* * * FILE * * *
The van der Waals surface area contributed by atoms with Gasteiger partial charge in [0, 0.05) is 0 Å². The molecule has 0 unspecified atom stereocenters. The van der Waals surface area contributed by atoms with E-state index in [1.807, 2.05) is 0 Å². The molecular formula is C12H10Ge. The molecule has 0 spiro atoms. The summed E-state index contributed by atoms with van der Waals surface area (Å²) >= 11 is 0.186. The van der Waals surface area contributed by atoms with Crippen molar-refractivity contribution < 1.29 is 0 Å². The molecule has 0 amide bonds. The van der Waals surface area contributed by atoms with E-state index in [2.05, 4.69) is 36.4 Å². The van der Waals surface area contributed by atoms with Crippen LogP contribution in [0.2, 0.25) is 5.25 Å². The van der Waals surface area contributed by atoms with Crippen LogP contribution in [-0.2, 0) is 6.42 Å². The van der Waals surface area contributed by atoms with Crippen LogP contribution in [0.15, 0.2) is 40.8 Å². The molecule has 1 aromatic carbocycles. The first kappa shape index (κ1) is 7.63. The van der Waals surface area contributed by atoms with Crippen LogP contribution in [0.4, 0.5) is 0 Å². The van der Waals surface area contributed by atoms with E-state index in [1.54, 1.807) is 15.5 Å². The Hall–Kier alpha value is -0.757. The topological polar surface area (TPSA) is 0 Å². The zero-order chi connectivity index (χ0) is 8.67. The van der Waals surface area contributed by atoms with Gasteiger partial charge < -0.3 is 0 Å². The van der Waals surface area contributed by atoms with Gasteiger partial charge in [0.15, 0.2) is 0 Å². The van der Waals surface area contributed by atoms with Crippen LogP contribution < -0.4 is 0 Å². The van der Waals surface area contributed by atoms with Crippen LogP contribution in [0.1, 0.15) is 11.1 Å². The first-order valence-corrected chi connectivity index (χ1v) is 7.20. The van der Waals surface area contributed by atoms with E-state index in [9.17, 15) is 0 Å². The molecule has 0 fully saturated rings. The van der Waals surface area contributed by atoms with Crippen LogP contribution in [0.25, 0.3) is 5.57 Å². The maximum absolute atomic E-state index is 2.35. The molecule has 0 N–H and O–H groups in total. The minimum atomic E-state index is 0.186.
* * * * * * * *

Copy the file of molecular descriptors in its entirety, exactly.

The van der Waals surface area contributed by atoms with Gasteiger partial charge in [0, 0.05) is 0 Å². The molecule has 0 unspecified atom stereocenters. The van der Waals surface area contributed by atoms with E-state index in [1.807, 2.05) is 0 Å². The molecular formula is C12H10Ge. The molecule has 0 spiro atoms. The summed E-state index contributed by atoms with van der Waals surface area (Å²) >= 11 is 0.186. The van der Waals surface area contributed by atoms with Crippen molar-refractivity contribution < 1.29 is 0 Å². The molecule has 0 amide bonds. The van der Waals surface area contributed by atoms with E-state index in [2.05, 4.69) is 36.4 Å². The van der Waals surface area contributed by atoms with Crippen LogP contribution in [0.2, 0.25) is 5.25 Å². The van der Waals surface area contributed by atoms with Crippen LogP contribution in [-0.2, 0) is 6.42 Å². The van der Waals surface area contributed by atoms with Crippen LogP contribution in [0.15, 0.2) is 40.8 Å². The molecule has 1 aromatic carbocycles. The first kappa shape index (κ1) is 7.63. The van der Waals surface area contributed by atoms with Crippen LogP contribution in [0.4, 0.5) is 0 Å². The van der Waals surface area contributed by atoms with E-state index in [1.54, 1.807) is 15.5 Å². The Hall–Kier alpha value is -0.757. The topological polar surface area (TPSA) is 0 Å². The zero-order chi connectivity index (χ0) is 8.67. The van der Waals surface area contributed by atoms with Gasteiger partial charge < -0.3 is 0 Å². The van der Waals surface area contributed by atoms with Gasteiger partial charge in [0.15, 0.2) is 0 Å². The van der Waals surface area contributed by atoms with Crippen LogP contribution < -0.4 is 0 Å². The van der Waals surface area contributed by atoms with Crippen LogP contribution in [0.1, 0.15) is 11.1 Å². The first-order valence-corrected chi connectivity index (χ1v) is 7.20. The van der Waals surface area contributed by atoms with E-state index in [9.17, 15) is 0 Å². The molecule has 0 fully saturated rings. The van der Waals surface area contributed by atoms with Crippen LogP contribution in [0.25, 0.3) is 5.57 Å². The maximum absolute atomic E-state index is 2.35. The molecule has 0 N–H and O–H groups in total. The minimum atomic E-state index is 0.186.